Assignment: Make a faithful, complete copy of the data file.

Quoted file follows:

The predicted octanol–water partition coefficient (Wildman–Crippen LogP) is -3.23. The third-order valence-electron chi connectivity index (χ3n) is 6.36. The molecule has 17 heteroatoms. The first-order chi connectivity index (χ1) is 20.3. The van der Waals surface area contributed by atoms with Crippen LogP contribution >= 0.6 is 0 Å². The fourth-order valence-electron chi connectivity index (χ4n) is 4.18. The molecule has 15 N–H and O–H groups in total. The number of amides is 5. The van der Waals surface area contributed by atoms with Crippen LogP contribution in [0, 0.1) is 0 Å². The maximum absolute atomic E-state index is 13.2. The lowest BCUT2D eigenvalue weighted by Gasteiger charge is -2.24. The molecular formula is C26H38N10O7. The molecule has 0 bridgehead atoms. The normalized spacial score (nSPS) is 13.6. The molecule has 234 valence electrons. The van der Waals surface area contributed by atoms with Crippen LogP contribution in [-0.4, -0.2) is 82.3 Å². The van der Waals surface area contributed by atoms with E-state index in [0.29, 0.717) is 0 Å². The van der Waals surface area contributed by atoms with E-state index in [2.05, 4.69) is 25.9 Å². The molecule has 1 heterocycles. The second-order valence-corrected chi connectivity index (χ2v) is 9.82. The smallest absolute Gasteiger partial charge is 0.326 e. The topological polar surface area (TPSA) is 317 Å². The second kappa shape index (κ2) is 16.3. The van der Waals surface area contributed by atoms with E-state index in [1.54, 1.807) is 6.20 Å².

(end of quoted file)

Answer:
The predicted octanol–water partition coefficient (Wildman–Crippen LogP) is -3.23. The third-order valence-electron chi connectivity index (χ3n) is 6.36. The molecule has 17 heteroatoms. The first-order chi connectivity index (χ1) is 20.3. The van der Waals surface area contributed by atoms with Crippen LogP contribution >= 0.6 is 0 Å². The fourth-order valence-electron chi connectivity index (χ4n) is 4.18. The molecule has 15 N–H and O–H groups in total. The number of amides is 5. The van der Waals surface area contributed by atoms with Crippen LogP contribution in [0, 0.1) is 0 Å². The maximum absolute atomic E-state index is 13.2. The lowest BCUT2D eigenvalue weighted by Gasteiger charge is -2.24. The molecular formula is C26H38N10O7. The molecule has 0 bridgehead atoms. The normalized spacial score (nSPS) is 13.6. The molecule has 234 valence electrons. The van der Waals surface area contributed by atoms with Crippen LogP contribution in [-0.4, -0.2) is 82.3 Å². The van der Waals surface area contributed by atoms with E-state index in [0.29, 0.717) is 0 Å². The van der Waals surface area contributed by atoms with E-state index in [2.05, 4.69) is 25.9 Å². The molecule has 1 heterocycles. The second-order valence-corrected chi connectivity index (χ2v) is 9.82. The smallest absolute Gasteiger partial charge is 0.326 e. The topological polar surface area (TPSA) is 317 Å². The second kappa shape index (κ2) is 16.3. The van der Waals surface area contributed by atoms with E-state index in [1.54, 1.807) is 6.20 Å².